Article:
In-Season Strength Training

As the 2019 Spring Baseball Season comes into full swing, I find myself speaking to parents and athletes about in-season strength training; its structure, its importance, and how a lack of training in season can affect performance down the stretch. It is extremely important to understand that intelligently designed and implemented strength training during the season is imperative not only for long term success, but for the success of that season. We know from epidemiological research that Maximal Strength takes approximately 3 weeks to decline, endurance takes about 2 weeks, and speed/explosive ability only takes 2-5 days!! When one realizes it takes less than a week to start to lose performance measures, it becomes pretty clear that training in-season has value.

The idea that strength training in-season would somehow impair performance comes from outdated thinking from another era of baseball. A mentor of mine, Matt Paulsen, actually wrote an excellent blog on the evolution of the culture of baseball:

“Canseco and pretty much the rest of the MLB had already figured out that strength training improved performance.  It turns out it also reduced the instance of injury.  Eventually this concept filtered down to college and youth baseball programs until baseball players who didn’t strength train were a lot rarer than those who did.

So fast forward some years and we get to where we are today.  There is another long-standing baseball axiom repeated again and again that a player should not weight train during the season because…

Actually I am not sure why.

You might get tired?

What I do know is that most players who strength train work very hard during the off-season to make strength gains.  They spend a boatload of hours in the gym to prepare for the start of the season and then promptly lose all those hard-earned gains in less than a month.  When you step back and look at it, it makes about as much sense as being “musclebound” did.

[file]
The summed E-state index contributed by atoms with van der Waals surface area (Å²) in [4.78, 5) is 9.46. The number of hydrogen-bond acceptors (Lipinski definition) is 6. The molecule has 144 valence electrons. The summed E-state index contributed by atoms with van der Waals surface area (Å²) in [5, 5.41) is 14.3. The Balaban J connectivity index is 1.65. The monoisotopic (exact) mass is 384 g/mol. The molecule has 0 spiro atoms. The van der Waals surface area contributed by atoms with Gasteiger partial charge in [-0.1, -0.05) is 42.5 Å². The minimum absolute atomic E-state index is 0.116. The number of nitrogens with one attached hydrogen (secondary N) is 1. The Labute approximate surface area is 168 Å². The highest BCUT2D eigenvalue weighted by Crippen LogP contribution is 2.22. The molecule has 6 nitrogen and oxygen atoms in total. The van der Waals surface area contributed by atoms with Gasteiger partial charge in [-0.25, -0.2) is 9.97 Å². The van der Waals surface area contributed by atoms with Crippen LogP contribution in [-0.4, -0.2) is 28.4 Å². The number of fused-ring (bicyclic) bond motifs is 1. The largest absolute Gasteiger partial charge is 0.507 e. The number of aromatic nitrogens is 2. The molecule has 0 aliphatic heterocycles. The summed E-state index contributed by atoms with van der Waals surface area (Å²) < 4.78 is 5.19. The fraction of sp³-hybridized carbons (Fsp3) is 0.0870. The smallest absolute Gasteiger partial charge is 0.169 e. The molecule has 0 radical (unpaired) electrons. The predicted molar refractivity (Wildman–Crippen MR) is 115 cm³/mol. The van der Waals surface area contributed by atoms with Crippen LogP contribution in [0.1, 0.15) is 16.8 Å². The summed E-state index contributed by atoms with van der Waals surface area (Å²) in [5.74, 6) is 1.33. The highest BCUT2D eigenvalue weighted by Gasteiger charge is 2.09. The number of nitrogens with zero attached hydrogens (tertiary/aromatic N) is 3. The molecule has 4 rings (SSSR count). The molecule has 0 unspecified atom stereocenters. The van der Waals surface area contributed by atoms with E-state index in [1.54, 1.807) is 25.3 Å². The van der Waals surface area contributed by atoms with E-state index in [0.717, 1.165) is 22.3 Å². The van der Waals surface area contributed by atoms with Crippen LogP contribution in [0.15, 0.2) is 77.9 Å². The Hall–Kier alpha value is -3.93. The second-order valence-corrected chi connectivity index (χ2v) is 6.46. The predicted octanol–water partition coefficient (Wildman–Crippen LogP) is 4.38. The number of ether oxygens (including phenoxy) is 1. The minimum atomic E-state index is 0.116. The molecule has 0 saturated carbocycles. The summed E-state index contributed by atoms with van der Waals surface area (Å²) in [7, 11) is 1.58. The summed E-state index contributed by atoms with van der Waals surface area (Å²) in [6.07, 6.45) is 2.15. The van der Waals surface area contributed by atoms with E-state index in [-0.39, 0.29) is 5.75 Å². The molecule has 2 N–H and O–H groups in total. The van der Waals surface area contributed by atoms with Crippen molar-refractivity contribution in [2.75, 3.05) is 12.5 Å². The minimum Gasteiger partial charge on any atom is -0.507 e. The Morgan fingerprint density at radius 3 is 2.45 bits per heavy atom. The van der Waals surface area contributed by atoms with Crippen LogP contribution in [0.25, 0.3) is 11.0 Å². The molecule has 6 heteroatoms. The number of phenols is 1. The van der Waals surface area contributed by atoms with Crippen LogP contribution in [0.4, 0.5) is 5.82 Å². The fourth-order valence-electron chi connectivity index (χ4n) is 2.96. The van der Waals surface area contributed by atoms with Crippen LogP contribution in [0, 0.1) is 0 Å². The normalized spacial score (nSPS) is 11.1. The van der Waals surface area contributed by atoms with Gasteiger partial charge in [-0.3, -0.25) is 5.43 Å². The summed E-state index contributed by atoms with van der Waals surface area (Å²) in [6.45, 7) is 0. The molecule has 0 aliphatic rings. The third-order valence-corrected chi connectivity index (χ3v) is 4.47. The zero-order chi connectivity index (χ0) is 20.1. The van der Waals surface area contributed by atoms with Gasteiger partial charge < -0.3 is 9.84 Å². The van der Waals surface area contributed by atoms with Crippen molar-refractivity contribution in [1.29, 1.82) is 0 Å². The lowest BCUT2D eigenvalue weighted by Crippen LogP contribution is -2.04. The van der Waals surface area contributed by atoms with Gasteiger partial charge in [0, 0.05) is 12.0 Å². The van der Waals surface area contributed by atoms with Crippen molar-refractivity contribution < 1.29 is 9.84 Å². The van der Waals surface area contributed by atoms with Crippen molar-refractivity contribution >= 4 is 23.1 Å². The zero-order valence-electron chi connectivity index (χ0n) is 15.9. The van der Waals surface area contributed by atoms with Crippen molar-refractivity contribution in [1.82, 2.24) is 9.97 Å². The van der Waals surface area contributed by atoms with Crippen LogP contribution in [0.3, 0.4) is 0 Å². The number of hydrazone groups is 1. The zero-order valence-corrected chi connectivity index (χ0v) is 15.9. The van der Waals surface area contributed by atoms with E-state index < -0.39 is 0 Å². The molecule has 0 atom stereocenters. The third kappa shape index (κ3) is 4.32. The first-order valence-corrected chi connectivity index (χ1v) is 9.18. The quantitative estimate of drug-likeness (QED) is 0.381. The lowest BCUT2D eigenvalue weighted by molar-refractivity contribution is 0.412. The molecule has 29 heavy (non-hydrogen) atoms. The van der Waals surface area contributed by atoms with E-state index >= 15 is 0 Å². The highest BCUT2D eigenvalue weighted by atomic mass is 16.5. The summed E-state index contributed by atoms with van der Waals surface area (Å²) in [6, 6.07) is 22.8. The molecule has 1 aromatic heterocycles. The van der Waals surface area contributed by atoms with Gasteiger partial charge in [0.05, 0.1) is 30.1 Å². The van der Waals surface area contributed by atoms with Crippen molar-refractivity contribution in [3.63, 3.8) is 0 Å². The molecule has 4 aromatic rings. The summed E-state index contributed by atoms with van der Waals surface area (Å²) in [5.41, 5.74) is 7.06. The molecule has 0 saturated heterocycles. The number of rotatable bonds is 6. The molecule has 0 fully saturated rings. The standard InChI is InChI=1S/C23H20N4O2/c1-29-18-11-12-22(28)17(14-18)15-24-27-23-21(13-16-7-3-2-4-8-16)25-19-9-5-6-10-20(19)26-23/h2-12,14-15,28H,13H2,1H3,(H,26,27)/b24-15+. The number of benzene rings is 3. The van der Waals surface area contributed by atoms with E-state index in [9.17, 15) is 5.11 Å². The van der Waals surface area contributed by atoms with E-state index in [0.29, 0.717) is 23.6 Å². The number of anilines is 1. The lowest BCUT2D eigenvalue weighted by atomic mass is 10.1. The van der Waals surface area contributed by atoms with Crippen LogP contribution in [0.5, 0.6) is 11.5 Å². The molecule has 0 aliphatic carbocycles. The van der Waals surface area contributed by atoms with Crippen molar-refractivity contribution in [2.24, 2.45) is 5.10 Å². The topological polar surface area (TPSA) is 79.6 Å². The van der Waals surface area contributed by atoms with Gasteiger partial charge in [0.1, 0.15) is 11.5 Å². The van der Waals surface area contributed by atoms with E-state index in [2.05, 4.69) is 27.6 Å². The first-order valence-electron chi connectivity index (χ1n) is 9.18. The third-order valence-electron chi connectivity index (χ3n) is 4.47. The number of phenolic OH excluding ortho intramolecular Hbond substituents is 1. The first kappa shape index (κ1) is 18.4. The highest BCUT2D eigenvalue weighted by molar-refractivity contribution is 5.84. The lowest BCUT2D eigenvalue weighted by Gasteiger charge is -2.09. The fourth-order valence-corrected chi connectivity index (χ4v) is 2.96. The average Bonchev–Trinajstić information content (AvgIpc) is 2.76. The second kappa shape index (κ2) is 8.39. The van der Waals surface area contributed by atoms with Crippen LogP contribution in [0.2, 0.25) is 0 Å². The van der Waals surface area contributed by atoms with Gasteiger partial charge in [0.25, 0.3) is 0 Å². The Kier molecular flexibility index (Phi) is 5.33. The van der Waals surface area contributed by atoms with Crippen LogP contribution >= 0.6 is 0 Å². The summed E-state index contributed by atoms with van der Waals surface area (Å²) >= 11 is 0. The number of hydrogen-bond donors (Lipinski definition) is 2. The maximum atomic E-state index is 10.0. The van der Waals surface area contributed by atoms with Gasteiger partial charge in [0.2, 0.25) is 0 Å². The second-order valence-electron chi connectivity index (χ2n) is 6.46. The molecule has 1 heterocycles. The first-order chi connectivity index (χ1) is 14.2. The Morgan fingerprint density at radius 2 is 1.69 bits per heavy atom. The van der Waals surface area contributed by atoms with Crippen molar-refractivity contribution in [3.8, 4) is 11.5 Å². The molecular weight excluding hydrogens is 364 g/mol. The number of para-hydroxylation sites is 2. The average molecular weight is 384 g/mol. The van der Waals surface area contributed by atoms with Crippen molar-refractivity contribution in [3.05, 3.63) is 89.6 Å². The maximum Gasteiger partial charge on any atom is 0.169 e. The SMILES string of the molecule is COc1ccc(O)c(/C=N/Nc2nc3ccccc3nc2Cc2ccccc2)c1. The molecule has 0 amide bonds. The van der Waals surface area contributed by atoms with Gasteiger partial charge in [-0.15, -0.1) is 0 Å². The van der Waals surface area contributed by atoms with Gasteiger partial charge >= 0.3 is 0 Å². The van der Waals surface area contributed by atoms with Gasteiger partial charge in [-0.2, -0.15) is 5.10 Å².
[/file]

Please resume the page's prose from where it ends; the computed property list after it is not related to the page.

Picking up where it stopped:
The fact is professional baseball players are already training in-season.  They worked hard for their gains and they don’t want to give them up.  If you are a serious baseball player, you should be looking at doing this as well.  The goals of the workouts are different than in the off-season, so the specific exercises will potentially be different too.  So, do some research before you begin or work with a professional strength trainer who can help you plan your workouts and assist you in completing them.”

Excellent thoughts by Matt. To read the rest of his article and other blogs, click here.

So, what does a quality in-season program look like?

There are a few pillars that need to be prioritized during the season.

  1. Maximal Speed and Explosion:

    • This can be taken care of by ensuring that you sprint every single day, and mix in at least 6-10 sets of an explosive speed-strength type exercise per week, such as med ball slams, light speed squats, or plyometrics.

  2. Maximal Strength and Strength Endurance:

    • This is basically just doing basic strength movements, at least twice per week, and touching something heavy (80% 1RM or higher) every time you train. Doesn’t need to be ridiculous volume, just needs to challenge you. I tell my guys they should feel better leaving the gym than they did when they walked in.

  3. Injury Prevention and Aerobic Health

    • The reason I grouped these together is that they can be accomplished in the same training session, as aerobic exercise is excellent for recovery as it dilates blood vessels and encourages amino acids and other healing factors to be delivered to damaged tissue. Other injury prevention is soft tissue work, range of motion practice, and consistent on-field warm ups.

The bottom line is that we KNOW in-season training is not only effective, but NECESSARY to maintain our offseason gains and continue to get stronger and develop. Hopefully if your reading this you are in the middle of an in-season training cycle. If not, the clock is ticking!

Z